According to a founding member of the new Verdes Against Domestic Violence Committee, who did not want to be named due to the sensitive subject, Los Verdes members voted on each decision that the group has made so far.
"You're never going to get unanimous agreement, (but)... the majority of members that voted chose to do the 10 minutes of silence," the source told Austonia.
The decision has seen plenty of backlash, even within the supporters' group ranks. Some have pointed to the absence of physical abuse in the APD call and Dominguez's ex-partner, who has stated she does not want the player to lose his position.
S9me people didn't want to be silent over nothing. Please understand the supporter groups are not affiliated with the club offially and do not speak for the fan base a whole. Some people aren't into freaking out over an investigation that warranted nothing!
— Austin FC Review (@AustinFCreview) May 9, 2022
Others have said the group's public statements represent performative activism.
Hated it. I understand what they were doing and it’s a great cause but it shouldn’t be done like that. Also, I hate that they’re doing it in spit of Cecilio when he hasn’t even been found guilty of anything yet. Innocent until proven guilty.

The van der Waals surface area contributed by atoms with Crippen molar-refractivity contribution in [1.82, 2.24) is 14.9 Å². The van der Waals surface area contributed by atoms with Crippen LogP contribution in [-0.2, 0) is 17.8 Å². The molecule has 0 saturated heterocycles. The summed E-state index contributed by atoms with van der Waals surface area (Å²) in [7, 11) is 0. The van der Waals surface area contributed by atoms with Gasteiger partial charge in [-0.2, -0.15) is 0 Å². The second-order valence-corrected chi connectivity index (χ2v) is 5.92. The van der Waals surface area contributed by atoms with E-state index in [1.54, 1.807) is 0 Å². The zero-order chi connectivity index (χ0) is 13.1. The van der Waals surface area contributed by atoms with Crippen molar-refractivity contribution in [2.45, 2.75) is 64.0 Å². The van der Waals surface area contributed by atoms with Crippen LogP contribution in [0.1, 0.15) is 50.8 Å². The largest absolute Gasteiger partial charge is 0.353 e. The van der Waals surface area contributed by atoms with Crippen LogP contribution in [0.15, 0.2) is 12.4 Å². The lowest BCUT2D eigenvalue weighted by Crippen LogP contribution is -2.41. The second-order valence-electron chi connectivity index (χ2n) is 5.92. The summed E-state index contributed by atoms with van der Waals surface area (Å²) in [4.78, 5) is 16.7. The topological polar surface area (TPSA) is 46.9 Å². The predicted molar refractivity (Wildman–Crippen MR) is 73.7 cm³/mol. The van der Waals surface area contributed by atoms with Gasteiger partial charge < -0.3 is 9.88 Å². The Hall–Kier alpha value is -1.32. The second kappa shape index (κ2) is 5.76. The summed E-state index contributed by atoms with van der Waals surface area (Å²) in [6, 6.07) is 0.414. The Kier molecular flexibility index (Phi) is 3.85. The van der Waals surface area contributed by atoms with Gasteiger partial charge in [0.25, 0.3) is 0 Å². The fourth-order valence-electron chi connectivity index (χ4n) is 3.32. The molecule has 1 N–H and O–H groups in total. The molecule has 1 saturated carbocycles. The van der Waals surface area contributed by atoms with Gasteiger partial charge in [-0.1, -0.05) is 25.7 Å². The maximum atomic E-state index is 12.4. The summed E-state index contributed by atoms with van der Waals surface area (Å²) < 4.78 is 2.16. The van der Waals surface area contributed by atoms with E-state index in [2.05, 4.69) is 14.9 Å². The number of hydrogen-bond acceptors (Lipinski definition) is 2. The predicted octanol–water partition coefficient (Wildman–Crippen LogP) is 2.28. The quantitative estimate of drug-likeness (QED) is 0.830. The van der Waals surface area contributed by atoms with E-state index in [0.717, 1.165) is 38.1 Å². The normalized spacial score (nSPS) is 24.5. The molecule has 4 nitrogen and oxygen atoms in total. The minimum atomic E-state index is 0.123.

— Gage Boles (@gage_boles18) May 9, 2022
But the founding member said that many fan club members are victims of abuse themselves and say verbal and emotional abuse can be just as damaging as physical.
And the group has turned the situation into a way to protect domestic violence victims in the community. During the 10-minute silence (representing Dominguez's jersey number), fans held up banners for SAFE Alliance Austin's domestic violence hotline and a Verde and Black banner demanding "No more silence."
Here are the banners held up by @LaMurgaATX@LosVerdesATX@AustinAnthem during the 10-minute pause in the first half. #AustinFC#ATXvLA@SAFEatx
— Chris Bils (@ChrisBils) May 9, 2022
"Hopefully (head coach Josh Wolff) will see coverage about our moment of silence in the game," the source said. "That's all we can do is use our voices, or the absence of our voices, to create an impact and that's what we're doing."